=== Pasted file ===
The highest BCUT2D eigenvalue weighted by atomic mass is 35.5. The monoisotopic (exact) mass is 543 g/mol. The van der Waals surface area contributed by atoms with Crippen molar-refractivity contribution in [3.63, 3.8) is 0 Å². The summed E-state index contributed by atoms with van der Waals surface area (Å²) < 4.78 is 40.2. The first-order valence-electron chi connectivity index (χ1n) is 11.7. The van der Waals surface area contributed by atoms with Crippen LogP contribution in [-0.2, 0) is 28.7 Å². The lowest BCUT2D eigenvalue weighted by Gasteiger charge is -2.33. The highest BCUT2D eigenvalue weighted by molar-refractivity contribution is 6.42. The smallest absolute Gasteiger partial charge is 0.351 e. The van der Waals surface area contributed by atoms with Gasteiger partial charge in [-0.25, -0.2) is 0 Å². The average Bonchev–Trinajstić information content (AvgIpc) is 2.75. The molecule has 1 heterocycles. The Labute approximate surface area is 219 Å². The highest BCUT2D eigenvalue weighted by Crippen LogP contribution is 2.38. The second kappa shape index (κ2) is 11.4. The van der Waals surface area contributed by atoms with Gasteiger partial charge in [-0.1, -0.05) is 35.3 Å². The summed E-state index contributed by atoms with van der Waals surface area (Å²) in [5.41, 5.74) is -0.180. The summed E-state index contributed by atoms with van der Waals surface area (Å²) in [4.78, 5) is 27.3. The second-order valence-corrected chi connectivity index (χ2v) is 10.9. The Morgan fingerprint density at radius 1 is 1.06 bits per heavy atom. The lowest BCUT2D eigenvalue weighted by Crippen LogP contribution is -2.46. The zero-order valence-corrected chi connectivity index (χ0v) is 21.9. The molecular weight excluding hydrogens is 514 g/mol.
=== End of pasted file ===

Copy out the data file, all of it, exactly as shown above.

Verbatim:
The highest BCUT2D eigenvalue weighted by atomic mass is 35.5. The monoisotopic (exact) mass is 543 g/mol. The van der Waals surface area contributed by atoms with Crippen molar-refractivity contribution in [3.63, 3.8) is 0 Å². The summed E-state index contributed by atoms with van der Waals surface area (Å²) < 4.78 is 40.2. The first-order valence-electron chi connectivity index (χ1n) is 11.7. The van der Waals surface area contributed by atoms with Crippen LogP contribution in [-0.2, 0) is 28.7 Å². The lowest BCUT2D eigenvalue weighted by Gasteiger charge is -2.33. The highest BCUT2D eigenvalue weighted by molar-refractivity contribution is 6.42. The smallest absolute Gasteiger partial charge is 0.351 e. The van der Waals surface area contributed by atoms with Gasteiger partial charge in [-0.25, -0.2) is 0 Å². The average Bonchev–Trinajstić information content (AvgIpc) is 2.75. The molecule has 1 heterocycles. The Labute approximate surface area is 219 Å². The highest BCUT2D eigenvalue weighted by Crippen LogP contribution is 2.38. The second kappa shape index (κ2) is 11.4. The van der Waals surface area contributed by atoms with Gasteiger partial charge in [-0.1, -0.05) is 35.3 Å². The summed E-state index contributed by atoms with van der Waals surface area (Å²) in [5.41, 5.74) is -0.180. The summed E-state index contributed by atoms with van der Waals surface area (Å²) in [4.78, 5) is 27.3. The second-order valence-corrected chi connectivity index (χ2v) is 10.9. The Morgan fingerprint density at radius 1 is 1.06 bits per heavy atom. The lowest BCUT2D eigenvalue weighted by Crippen LogP contribution is -2.46. The zero-order valence-corrected chi connectivity index (χ0v) is 21.9. The molecular weight excluding hydrogens is 514 g/mol.